After buying a Motorola Milestone (the bastardised GSM version of the Motorola Droid) for my girlfriend and having it quickly abandoned for software updates and being locked down, signed kernels required and many other bouts of obnoxiousness in merely trying to keep it running a remotely current version of Android I vowed never to buy a Motorola phone again. I'd owned and been happy with, at the time, several Motorola feature phones but the Milestone was just too annoying and demonstrated a company direction of not being self-update/hacker friendly. Pain in my ass. The bastardisation called MotoBlur in the intervening time solidified this decision.
Roll forward 4 years and Motorola have been bought by Google, MotoBlur has been downsized and they release a pair of phones, the Moto X and Moto G. The Moto X has been getting press because it's a premium phone that's made in the US and the case is very customisable. Not much use to me because it's only (so far) sold in the US and doesn't do the right frequency ranges for LTE in Europe even if I wanted to grey market import one.
The Moto G, however, is interesting because it's cheap. Really cheap for the hardware. It's also a close to stock version of Android which appeals to me. Aforementioned girlfriend is still using a Nexus S that isn't getting updates any more (though it has none of the other disadvantages of the Milestone) and the size of the Moto G isn't that much bigger than a Nexus S. In practice it's thinner and taller but only a tiny bit wider which is important for people with small hands while still having a really good sized screen.
In my hand the Moto G feels nicely solid. Doesn't feel cheap, except maybe for the volume and power buttons on one side which rattle a little. The back is removable and replaceable with a bunch of different coloured versions, the closest you get to the customisation of the Moto X, and backs with included flip cover. I haven't tried a flip cover myself but the reviews of them I've seen are not great, the standard style backs seem sturdy and reasonable.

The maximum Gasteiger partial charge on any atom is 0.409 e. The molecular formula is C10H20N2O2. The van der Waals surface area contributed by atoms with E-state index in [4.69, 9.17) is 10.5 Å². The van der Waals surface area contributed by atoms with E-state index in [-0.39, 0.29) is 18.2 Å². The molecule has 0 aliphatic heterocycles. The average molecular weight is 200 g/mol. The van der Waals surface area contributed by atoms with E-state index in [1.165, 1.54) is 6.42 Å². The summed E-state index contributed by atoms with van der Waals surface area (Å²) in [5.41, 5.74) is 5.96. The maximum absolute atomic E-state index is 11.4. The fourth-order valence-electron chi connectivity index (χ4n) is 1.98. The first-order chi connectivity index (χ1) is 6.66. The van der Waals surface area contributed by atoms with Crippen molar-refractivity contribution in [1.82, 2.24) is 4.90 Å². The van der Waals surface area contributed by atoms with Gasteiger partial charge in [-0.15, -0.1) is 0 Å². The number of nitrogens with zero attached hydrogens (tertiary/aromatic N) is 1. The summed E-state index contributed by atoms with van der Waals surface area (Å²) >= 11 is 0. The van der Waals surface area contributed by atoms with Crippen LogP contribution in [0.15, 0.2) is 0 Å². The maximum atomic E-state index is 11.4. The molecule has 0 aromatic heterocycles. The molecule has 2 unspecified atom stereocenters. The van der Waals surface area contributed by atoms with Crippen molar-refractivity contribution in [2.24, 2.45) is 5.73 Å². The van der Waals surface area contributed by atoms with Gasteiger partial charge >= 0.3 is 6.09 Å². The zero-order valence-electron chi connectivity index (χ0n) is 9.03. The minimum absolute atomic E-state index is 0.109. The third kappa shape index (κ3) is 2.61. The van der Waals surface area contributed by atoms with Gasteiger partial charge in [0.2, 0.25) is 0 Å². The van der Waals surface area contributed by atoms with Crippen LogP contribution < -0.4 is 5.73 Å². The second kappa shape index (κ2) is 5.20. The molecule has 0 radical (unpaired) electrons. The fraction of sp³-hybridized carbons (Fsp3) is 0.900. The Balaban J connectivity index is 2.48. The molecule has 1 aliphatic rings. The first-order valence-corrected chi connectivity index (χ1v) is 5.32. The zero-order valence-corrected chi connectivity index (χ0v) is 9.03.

Removing the back is fiddly, looks like they put an extra bit of paper into the box just to explain how to remove it (not too bad if you have fingernails and you know to start at the bottom). Oddly for having removable/replaceable back covers the battery is not removable, there's also no microsd slot so storage is what you get to start with. The 16Gb model ships with over 12Gb free space (the rest being taken up by the operating system) which is passable (says the guy who partly bought an N5 to get the 32Gb of storage with plain Android). The OS is currently 4.3 but Motorola say there is a "Guaranteed update" to 4.4 coming in January.http://motorola-blog.blogspot.co.uk/2013/12/the-download-moto-g-gets-android-442.html
Compared to most phone boxes of old the box is... tiny. Just larger than the phone and deep enough for the phone, some bits of paper and a microusb cable... and that's all it ships with. No headset, no charger. A good thing, to my mind, and keeps costs down.